STALTA: Old Man Strength
I picked up the phrase Strength Takes a Lifetime to Acquire from Rob Orlando at the CrossFit Strongman seminar. It’s a concept that explains something that you’ve probably heard of before: old man strength. In a nutshell, the basic concept is that true strength is developed over decades, through thousands of reps, by moving hundreds of thousands of pounds. Whether it’s hoisting a bag of cement, moving a bale of hay, front squatting hundred of pounds, strength is something that is built over a very long time, not a handful of lifting cycles. Remember how your dad could always seem to overpower you, no matter how much time you’d spent in the weight room? That’s the accumulation of a lifetime of strength you’re trying to wrestle.
There’s a great documentary about the sport of Strongman on Netflix called “Born Strong.” When talking about one of the sport’s elder statesman, Zydrunas “Big Z” Savickas, the observation is made:
“There’s a huge advantage to doing this in a sustained way over a longer period of time because what you’re ultimately doing is completely rebuilding your physiology, and that takes time to do because you can only do it a little bit at a time… ...There is no shortcut to it. No eighteen year old is coming up behind you. They can’t be.”
(Side note- no matter how good you think you are, if you ever want to feel like just a weak, lazy, sloth of an athlete, just watch “Born Strong” and “Iron Cowboy” back to back. You could always throw in “The Redeemed and the Dominant” to add salt to the wound. Seriously, we’re all pathetic. Ah, genetics…)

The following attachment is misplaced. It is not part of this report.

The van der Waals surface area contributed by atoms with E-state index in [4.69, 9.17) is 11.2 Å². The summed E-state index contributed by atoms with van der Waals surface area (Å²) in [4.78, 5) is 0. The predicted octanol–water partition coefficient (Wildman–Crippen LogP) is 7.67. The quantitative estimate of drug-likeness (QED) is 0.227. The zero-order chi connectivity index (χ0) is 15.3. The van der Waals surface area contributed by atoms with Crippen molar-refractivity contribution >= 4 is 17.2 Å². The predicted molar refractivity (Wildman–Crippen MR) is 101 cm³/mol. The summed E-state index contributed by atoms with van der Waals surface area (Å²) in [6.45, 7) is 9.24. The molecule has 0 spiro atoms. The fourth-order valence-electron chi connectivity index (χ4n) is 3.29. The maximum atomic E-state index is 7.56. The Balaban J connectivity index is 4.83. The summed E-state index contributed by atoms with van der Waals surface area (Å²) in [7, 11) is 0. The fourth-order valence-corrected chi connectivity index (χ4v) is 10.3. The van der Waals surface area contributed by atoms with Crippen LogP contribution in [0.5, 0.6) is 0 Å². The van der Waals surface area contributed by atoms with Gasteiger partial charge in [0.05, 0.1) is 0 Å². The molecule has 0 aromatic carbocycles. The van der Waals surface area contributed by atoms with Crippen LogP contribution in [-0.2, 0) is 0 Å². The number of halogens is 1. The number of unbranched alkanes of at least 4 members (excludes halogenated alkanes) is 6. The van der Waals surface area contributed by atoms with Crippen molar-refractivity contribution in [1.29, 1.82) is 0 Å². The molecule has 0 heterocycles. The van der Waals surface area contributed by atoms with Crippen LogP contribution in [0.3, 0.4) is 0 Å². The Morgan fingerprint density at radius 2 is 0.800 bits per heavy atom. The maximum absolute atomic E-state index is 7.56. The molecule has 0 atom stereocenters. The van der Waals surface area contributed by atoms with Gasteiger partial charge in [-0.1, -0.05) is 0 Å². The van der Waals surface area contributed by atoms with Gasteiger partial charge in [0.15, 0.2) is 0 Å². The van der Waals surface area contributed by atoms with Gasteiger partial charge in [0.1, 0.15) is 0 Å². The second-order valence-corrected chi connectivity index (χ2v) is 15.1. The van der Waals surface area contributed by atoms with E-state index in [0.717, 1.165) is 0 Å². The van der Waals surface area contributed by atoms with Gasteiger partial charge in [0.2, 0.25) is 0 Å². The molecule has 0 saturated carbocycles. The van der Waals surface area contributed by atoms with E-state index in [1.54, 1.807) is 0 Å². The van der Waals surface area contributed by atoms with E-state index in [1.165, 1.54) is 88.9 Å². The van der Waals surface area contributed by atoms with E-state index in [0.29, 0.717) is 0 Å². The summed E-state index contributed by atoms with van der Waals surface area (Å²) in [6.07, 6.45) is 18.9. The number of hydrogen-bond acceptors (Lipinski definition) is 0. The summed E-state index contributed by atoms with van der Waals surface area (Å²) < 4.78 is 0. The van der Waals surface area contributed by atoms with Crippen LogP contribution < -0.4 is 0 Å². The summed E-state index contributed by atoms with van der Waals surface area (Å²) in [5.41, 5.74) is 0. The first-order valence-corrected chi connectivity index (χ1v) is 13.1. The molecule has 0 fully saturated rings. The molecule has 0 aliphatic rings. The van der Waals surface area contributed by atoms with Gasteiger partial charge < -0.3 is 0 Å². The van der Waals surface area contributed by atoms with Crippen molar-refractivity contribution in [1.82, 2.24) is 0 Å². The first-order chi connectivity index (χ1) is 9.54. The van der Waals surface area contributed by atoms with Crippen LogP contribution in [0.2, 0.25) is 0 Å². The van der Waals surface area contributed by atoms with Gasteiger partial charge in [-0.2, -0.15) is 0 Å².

Strength is acquired a little at a time, over the course of your entire life.
I bore witness to this on my road to recovery. Front squats were the first movement with which I could really push the load on the barbell without compromising my shoulder. The workout was heavy sets of 3 front squats. I was a little nervous and very unsure of where I would end up, but I knew it was time to start testing the waters. To come completely clean, I was scared. Despite my knowledge to the contrary, that little voice in the back of my mind was assuring me that I’d lost everything, that I was now weak and pathetic.
Which is why I shocked myself a bit as I continue to add more and more weight, eventually working up to a heavy set of 3 that was not terribly far from the weight I was able to do pre-surgery. No, I wasn’t quite as strong as I was before. And the discrepancy from strength before to strength after was even greater with anything involving my shoulder- presses, push ups, handstands, etc. But I didn’t lose EVERYTHING. I lost a little strength, but I was still strong. And the more I work myself back into the rhythm, the faster that strength seems to be coming back. It’s an accumulation of time. Months, years, decades. There is no shortcut.